Preliminary vote counts released by the chief returning officer (CRO) supervising the University of Manitoba Students’ Union (UMSU) general elections indicate that the UMSU Fresh slate will hold all executive positions in the 2013-14 academic year.
For the role of president, Al Turnbull received 59 per cent of the vote. He will take over the position from current UMSU president Bilan Arte, who ran under the Your Voice slate.
Amanda McMullin of the Fresh slate received 3,514 votes, or 58 per cent of the vote, for the position of VP internal.
Susie Ally of Fresh won the position of VP advocacy by a similar margin, as did Christian Pierce and Thao Lam of Fresh, for the positions of VP external and VP student services, respectively.
The Your Voice slate included incumbents Arte, Jennifer Black (VP advocacy), and Ronnie Cruz (VP student services), as well as newcomers Neil Loewen (VP internal) and Rachel Fields (VP external). Loewen and Fields would have taken over for current VPs Justin Paquin (internal) and Kwesi Bruce (external).
A post-election statement by Your Voice stated a message of thanks to their campaign volunteers and supporters “for all of their enthusiasm and engagement over the past two weeks.”
“We are proud of our campaign and would not have run it any other way.”
The Fresh slate also issued a statement to the Manitoban thanking their volunteers and supporters – and acknowledging their competition.
“The Fresh slate would like to extend a warm thanks to all of our volunteers, various campaign managers, and supporters; without them none of this would have been possible. The executive-elect would also like to thank Bilan Arte, Jennifer Black, Neil Loewen, Rachel Fields, and Ronnie Cruz for a hard–fought campaign that engaged the student body in an unprecedented manner,” read the statement.
Fresh ran a campaign focused heavily on improving the state of campus spirit at the U of M, including revitalizing inter-faculty rivalries. As part of this goal, Fresh will be looking into establishing an annual University Cup competition.
Other campaign focal points for Fresh were creating more wide-ranging opt-out solutions for the U–Pass and improving student study spaces with updated Wi-Fi and more electrical outlets.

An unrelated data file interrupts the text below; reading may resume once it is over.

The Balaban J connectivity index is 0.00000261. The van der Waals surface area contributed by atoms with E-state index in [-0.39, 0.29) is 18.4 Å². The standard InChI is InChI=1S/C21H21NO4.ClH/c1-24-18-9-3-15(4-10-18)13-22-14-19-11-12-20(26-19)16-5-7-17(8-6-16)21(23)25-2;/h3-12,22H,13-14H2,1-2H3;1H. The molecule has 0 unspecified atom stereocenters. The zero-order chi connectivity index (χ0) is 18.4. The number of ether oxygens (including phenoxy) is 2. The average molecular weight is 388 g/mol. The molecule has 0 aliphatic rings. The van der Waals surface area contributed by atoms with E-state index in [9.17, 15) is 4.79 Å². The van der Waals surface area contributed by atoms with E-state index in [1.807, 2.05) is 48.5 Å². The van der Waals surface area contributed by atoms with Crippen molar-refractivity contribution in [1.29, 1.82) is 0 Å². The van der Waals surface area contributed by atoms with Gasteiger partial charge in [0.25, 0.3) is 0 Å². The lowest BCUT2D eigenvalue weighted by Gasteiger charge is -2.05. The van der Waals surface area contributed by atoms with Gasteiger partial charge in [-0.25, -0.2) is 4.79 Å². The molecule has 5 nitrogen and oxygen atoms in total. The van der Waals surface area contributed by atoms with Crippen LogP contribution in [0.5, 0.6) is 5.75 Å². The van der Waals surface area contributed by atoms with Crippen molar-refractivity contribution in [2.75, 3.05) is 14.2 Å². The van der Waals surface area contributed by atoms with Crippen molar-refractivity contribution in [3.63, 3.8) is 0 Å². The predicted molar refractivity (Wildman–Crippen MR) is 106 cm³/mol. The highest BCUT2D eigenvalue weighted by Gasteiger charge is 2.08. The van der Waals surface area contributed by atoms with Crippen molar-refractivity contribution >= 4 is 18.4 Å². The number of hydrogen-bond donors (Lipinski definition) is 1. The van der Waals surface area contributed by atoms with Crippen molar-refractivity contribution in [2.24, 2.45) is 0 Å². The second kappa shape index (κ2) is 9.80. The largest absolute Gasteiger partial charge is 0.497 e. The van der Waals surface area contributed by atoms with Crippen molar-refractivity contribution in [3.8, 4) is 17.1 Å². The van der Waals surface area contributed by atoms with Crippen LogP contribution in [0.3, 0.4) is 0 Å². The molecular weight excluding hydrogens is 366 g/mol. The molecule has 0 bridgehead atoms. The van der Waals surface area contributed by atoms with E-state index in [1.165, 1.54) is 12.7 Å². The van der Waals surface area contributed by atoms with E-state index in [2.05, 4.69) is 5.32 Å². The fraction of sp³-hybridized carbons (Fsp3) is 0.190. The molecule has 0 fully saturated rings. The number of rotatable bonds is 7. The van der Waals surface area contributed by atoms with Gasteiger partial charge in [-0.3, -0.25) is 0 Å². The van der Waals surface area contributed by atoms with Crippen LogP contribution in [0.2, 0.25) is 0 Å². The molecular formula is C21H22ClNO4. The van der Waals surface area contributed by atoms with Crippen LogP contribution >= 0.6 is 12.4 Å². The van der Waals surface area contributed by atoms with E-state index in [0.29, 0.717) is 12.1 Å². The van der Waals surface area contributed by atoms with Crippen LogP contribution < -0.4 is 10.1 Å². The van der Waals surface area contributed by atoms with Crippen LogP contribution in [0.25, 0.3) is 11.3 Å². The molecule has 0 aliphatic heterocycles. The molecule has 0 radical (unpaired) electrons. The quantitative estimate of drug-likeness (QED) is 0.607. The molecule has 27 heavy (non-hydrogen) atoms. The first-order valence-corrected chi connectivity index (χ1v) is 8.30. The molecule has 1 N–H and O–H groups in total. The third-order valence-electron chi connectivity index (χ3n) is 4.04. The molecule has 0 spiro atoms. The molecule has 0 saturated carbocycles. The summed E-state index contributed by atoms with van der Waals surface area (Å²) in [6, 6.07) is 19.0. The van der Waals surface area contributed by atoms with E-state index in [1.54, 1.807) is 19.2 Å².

Additionally, students can expect Fresh to negotiate for superior food options on campus when Aramark’s contract with the U of M ends in 2014 – a responsibility Fresh seems keen to accept.
The Your Voice campaign listed 46 election points for next year. Among them were the slate’s plans of initiating a variety of “equity-based initiatives” on campus, including a “university-wide accessibility audit, a comprehensive multi-faith strategy, and an equity commission,” according to a promotional clip posted on the slate’s Facebook page.
In a campaign interview with the Manitoban, Fresh executive members Amanda McMullin and Christian Pierce explained the core principles of their slate. Pierce said that Fresh will be adopting a full disclosure policy, while McMullin pointed out that Fresh “understands what the mandate of the union is supposed to be.”
Fresh managed to develop a notable presence online, accumulating 572 “likes” on Facebook. The Your Voice Facebook page currently lists 218 likes.
In the 2013-14 school year, Steven Stairs will continue on in his position as community representative for Students Living With Disabilities. He received 39.6 per cent of votes over two other candidates, Rocco Scarcella and Matthew Riesmeyer.
Two students, Timmy (Chigozie) James and Rongzhao Li, campaigned for the position of community rep for international students. James will begin work in that position next year. He received 52.5 per cent of votes cast for the position.
Two individuals also ran uncontested for community rep positions.
Karleigh Bacon received 426 “yes” votes for the role of LGBTT* community rep, and Charly Wreggitt received 2,363 “yes” votes for women’s representative.
The above results remain preliminary. According to UMSU bylaw 10.78 (a), “election results remain ‘preliminary’ until all appeals and complaints are resolved.”
This year, 6,109 U of M students turned out to vote, or 23.36 per cent of eligible voters.
CRO Kelsey Clifford told the Manitoban that, according to available records, this represents the highest UMSU voter turnout for general elections in 15 years.
This year’s U–Pass referendum, however, saw a higher number of eligible students cast a ballot at 27 per cent.
The 2009 general elections also drew out a high proportion of voters at 19 per cent.
In their statements to the Manitoban, both slates commented on the campaign and the high voter turnout.
“We would also like to thank the members for turning out in record numbers to vote. This is a great step for UMSU,” said Your Voice.
“[We] would like to thank the students for engaging themselves in what truly was one of the most exciting UMSU elections in recent history. We look forward to the remainder of a positive term and, of course, the beginning of our term in early May,” said the Fresh slate.